4. Bergman, J. (1988). "The structure and properties of some indolic constituents in Couroupita guianensis aubl". Tetrahedron. 41 (14): 2879. doi:10.1016/S0040-4020(01)96609-8.
  5. Chiyanzu, I. (2003). "Synthesis and evaluation of isatins and thiosemicarbazone derivatives against cruzain, falcipain-2 and rhodesain". Bioorg. Med. Chem. Lett. 13 (20): 3527–30. doi:10.1016/S0960-894X(03)00756-X. PMID 14505663.
  6. Mallamo, J.P. (2006). "Structure-guided identification of novel VEGFR-2 kinase inhibitors via solution phase parallel synthesis". Bioorg. Med. Chem. Lett. 16 (8): 2158–62. doi:10.1016/j.bmcl.2006.01.063. PMID 16460933.
  7. He, Y. (2006). "Design, synthesis, and biological evaluations of novel oxindoles as HIV-1 non-nucleoside reverse transcriptase inhibitors". Bioorg. Med. Chem. Lett. 16 (8): 2109–12. doi:10.1016/j.bmcl.2006.01.066. PMID 16464578.
  8. Sriram, D. (2005). "Synthesis and evaluation of anti-HIV activity of isatin beta-thiosemicarbazone derivatives". Bioorg. Med. Chem. Lett. 15 (20): 4451–5. doi:10.1016/j.bmcl.2005.07.046. PMID 16115762.
  9. Bin-Jubair, F.A.S. (2010). "Anti-Tubercular activity of Isatin and Derivatives". Int. J. Res. Pharm. Sci. 1: 113.
  10. Vuzquez de Agredos-Pascual, M.L. (2011). "From Maya Blue to "Maya Yellow": A Connection between Ancient Nanostructured Materials from the Voltammetry of Microparticles". Angew. Chem. Int. Ed. 50 (25): 5741–4. doi:10.1002/anie.201100921. PMID 21557419.
  11. Sandmeyer, T. (1919). "Über Isonitrosoacetanilide und deren Kondensation zu Isatinen". Helv. Chim. Acta. 2: 234. doi:10.1002/hlca.19190020125.
  12. Stollé, R. (1922). "Über N-substituierte Oxindole und Isatine". J. Prakt. Chem. (In German). 105 (1): 137–148. doi:10.1002/prac.19221050111.
  13. Ji, S.J. (2014). "I2/TBHP-Catalyzed Chemoselective Amination of Indoles". Org. Lett. 16: 3094–3097.
  14. Kirsch, S.F. (2015). "Synthesis of Isatins through Direct Oxidation of Indoles with IBX-SO3K/NaI". Synthesis. 47 (13): 1937–1943. doi:10.1055/s-0034-1380517.
  15. Wei, W.T. (2018). "Synthesis of Indoline-2,3-diones by Radical Coupling of Indolin-2-ones with tert-Butyl Hydroperoxide". Synlett. 29 (2): 215–218. doi:10.1055/s-0036-1589106.
  16. Coppola, Gary M. (September 1987). "Arylation of isatins. A direct route to -arylisatoic anhydrides". Journal of Heterocyclic Chemistry. 24 (5): 1249–1251. doi:10.1002/jhet.5570240503.
  17. Majumder, Arpi; Gupta, Ragini; Mandal, Mrinmay; Babu, Madhu; Chakraborty, Debashis (April 2015). "Air-stable palladium(0) phosphine sulfide catalysts for Ullmann-type C–N and C–O coupling reactions". Journal of Organometallic Chemistry. 781: 23–34. doi:10.1016/j.jorganchem.2014.11.018.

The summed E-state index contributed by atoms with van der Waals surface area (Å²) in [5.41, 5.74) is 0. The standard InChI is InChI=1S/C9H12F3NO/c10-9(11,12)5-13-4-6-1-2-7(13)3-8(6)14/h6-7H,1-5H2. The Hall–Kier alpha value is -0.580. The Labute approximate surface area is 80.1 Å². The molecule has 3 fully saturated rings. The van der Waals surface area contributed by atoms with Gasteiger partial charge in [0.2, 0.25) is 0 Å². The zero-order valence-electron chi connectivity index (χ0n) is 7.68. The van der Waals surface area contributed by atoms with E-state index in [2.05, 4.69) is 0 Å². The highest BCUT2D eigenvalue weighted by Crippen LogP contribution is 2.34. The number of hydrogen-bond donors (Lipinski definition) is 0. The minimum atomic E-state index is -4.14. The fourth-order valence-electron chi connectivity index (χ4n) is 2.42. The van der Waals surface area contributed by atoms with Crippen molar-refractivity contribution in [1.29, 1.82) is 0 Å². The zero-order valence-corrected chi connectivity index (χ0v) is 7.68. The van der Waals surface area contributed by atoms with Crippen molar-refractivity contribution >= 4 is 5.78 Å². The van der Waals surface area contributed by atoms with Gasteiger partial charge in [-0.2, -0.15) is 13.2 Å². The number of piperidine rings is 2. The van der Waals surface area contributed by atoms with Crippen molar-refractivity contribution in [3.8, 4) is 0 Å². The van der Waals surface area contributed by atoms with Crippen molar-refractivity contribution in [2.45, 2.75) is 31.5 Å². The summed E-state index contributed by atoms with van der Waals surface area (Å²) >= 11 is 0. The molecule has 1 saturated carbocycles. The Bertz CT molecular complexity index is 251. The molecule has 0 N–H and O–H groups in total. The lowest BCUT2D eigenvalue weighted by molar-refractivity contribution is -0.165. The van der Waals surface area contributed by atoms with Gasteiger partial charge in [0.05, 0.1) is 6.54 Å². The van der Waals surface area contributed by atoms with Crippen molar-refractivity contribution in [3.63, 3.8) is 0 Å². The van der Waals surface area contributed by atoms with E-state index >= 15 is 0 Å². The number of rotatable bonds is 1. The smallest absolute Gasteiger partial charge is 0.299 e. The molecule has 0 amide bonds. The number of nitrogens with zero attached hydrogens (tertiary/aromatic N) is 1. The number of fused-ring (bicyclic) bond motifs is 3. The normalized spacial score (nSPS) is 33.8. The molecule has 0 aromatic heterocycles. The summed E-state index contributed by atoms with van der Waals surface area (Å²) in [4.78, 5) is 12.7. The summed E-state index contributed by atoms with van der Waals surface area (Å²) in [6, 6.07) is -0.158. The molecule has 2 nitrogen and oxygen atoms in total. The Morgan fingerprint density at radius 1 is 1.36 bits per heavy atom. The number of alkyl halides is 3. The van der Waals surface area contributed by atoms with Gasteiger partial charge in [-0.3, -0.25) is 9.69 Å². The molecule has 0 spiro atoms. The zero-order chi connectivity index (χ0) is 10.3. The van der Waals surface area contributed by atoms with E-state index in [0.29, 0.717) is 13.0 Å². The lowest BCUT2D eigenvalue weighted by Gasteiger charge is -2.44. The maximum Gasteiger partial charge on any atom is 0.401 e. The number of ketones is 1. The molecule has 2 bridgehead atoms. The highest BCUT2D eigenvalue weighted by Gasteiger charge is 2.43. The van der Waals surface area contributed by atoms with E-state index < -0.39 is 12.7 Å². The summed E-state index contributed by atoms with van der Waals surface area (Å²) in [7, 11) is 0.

18. Donald, James R.; Unsworth, William P. (3 July 2017). "Ring-Expansion Reactions in the Synthesis of Macrocycles and Medium-Sized Rings". Chemistry - A European Journal. 23 (37): 8780–8799. doi:10.1002/chem.201700467. PMID 28295709.
  19. Poomathi, Nataraj; Mayakrishnan, Sivakalai; Muralidharan, Doraiswamy; Srinivasan, Rajagopal; Perumal, Paramasivan T. (2015). "Reaction of isatins with 6-amino uracils and isoxazoles: isatin ring-opening vs. annulations and regioselective synthesis of isoxazole fused quinoline scaffolds in water". Green Chemistry. 17 (6): 3362–3372. doi:10.1039/c5gc00006h.
  20. Shi, Rong-Guo; Wang, Xiao-Hua; Liu, Ruzhang; Yan, Chao-Guo (2016). "Two-carbon ring expansion of isatin: a convenient construction of a dibenzo[b,d]azepinone scaffold". Chemical Communications. 52 (37): 6280–6283. doi:10.1039/c6cc00525j. PMID 27079548.
  21. Bergman, Jan; Stålhandske, Claes; Vallberg, Hans (1997). "Studies of the Reaction between Indole-2,3-diones (Isatins) and Secondary Aliphatic Amines" (PDF). Acta Chemica Scandinavica. 51: 753–759. doi:10.3891/acta.chem.scand.51-0753.
  22. Yang, Shuangshuang; Li, Xishuai; Hu, Fangfang; Li, Yinlong; Yang, Yunyun; Yan, Junkai; Kuang, Chunxiang; Yang, Qing (25 October 2013). "Discovery of Tryptanthrin Derivatives as Potent Inhibitors of Indoleamine 2,3-Dioxygenase with Therapeutic Activity in Lewis Lung Cancer (LLC) Tumor-Bearing Mice". Journal of Medicinal Chemistry. 56 (21): 8321–8331. doi:10.1021/jm401195n. PMID 24099220.
  23. Bao, Yajie; Yan, Yizhe; Xu, Kun; Su, Jihu; Zha, Zhenggen; Wang, Zhiyong (20 April 2015). "Copper-Catalyzed Radical Methylation/C–H Amination/Oxidation Cascade for the Synthesis of Quinazolinones". The Journal of Organic Chemistry. 80 (9): 4736–4742. doi:10.1021/acs.joc.5b00191. PMID 25849218.
  24. Wang, Cuiling; Yan, Jiaxu; Du, Mo; Burlison, Joseph A.; Li, Chi; Sun, Yanni; Zhao, Danqing; Liu, Jianli (May 2017). "One step synthesis of indirubins by reductive coupling of isatins with KBH 4". Tetrahedron. 73 (19): 2780–2785. doi:10.1016/j.tet.2017.03.077.


  • Popp, Prank D. (1975). "The Chemistry of Isatin". Advances in Heterocyclic Chemistry Volume 18. Advances in Heterocyclic Chemistry. 18. pp. 1–58. doi:10.1016/S0065-2725(08)60127-0. ISBN 9780120206186.
  • Silva, Joaquim F. M. da; Garden, Simon J.; Pinto, Angelo C. (June 2001). "The chemistry of isatins: a review from 1975 to 1999". Journal of the Brazilian Chemical Society. 12 (3): 273–324. doi:10.1590/S0103-50532001000300002.
  • Mesropyan, E. G.; Avetisyan, A. A. (2009). "New isatin derivatives". Russian Journal of Organic Chemistry. 45 (11): 1583. doi:10.1134/S1070428009110013.